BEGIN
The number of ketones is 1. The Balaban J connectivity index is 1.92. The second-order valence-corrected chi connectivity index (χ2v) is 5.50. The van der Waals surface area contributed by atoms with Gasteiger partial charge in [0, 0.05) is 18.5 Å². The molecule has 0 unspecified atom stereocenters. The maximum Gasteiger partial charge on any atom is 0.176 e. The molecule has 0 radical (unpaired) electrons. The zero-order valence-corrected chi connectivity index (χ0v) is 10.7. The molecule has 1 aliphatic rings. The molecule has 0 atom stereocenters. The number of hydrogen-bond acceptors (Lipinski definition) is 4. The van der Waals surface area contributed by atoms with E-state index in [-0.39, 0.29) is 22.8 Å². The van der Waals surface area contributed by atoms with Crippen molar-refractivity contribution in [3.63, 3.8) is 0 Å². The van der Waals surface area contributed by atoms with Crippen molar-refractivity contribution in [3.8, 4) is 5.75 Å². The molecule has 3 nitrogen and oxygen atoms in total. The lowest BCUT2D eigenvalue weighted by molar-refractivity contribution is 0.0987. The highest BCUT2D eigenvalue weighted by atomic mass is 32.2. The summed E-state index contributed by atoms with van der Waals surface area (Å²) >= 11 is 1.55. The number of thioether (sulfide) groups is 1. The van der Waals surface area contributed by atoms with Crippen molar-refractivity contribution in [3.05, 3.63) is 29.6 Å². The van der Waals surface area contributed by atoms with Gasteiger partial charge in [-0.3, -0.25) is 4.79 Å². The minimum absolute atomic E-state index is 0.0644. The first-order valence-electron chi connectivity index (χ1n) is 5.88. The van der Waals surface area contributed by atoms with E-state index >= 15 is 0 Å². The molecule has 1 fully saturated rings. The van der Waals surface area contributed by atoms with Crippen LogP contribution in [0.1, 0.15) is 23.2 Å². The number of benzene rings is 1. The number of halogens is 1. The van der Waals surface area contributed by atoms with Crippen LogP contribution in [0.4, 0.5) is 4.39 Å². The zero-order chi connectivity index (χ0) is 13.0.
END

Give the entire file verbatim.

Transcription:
The number of ketones is 1. The Balaban J connectivity index is 1.92. The second-order valence-corrected chi connectivity index (χ2v) is 5.50. The van der Waals surface area contributed by atoms with Gasteiger partial charge in [0, 0.05) is 18.5 Å². The molecule has 0 unspecified atom stereocenters. The maximum Gasteiger partial charge on any atom is 0.176 e. The molecule has 0 radical (unpaired) electrons. The zero-order valence-corrected chi connectivity index (χ0v) is 10.7. The molecule has 1 aliphatic rings. The molecule has 0 atom stereocenters. The number of hydrogen-bond acceptors (Lipinski definition) is 4. The van der Waals surface area contributed by atoms with E-state index in [-0.39, 0.29) is 22.8 Å². The van der Waals surface area contributed by atoms with Crippen molar-refractivity contribution in [3.63, 3.8) is 0 Å². The van der Waals surface area contributed by atoms with Crippen molar-refractivity contribution in [3.8, 4) is 5.75 Å². The molecule has 3 nitrogen and oxygen atoms in total. The lowest BCUT2D eigenvalue weighted by molar-refractivity contribution is 0.0987. The highest BCUT2D eigenvalue weighted by atomic mass is 32.2. The summed E-state index contributed by atoms with van der Waals surface area (Å²) >= 11 is 1.55. The number of thioether (sulfide) groups is 1. The van der Waals surface area contributed by atoms with Crippen molar-refractivity contribution in [3.05, 3.63) is 29.6 Å². The van der Waals surface area contributed by atoms with Gasteiger partial charge in [-0.3, -0.25) is 4.79 Å². The minimum absolute atomic E-state index is 0.0644. The first-order valence-electron chi connectivity index (χ1n) is 5.88. The van der Waals surface area contributed by atoms with E-state index >= 15 is 0 Å². The molecule has 1 fully saturated rings. The van der Waals surface area contributed by atoms with Crippen LogP contribution in [0.1, 0.15) is 23.2 Å². The number of benzene rings is 1. The number of halogens is 1. The van der Waals surface area contributed by atoms with Crippen LogP contribution in [0.4, 0.5) is 4.39 Å². The zero-order chi connectivity index (χ0) is 13.0.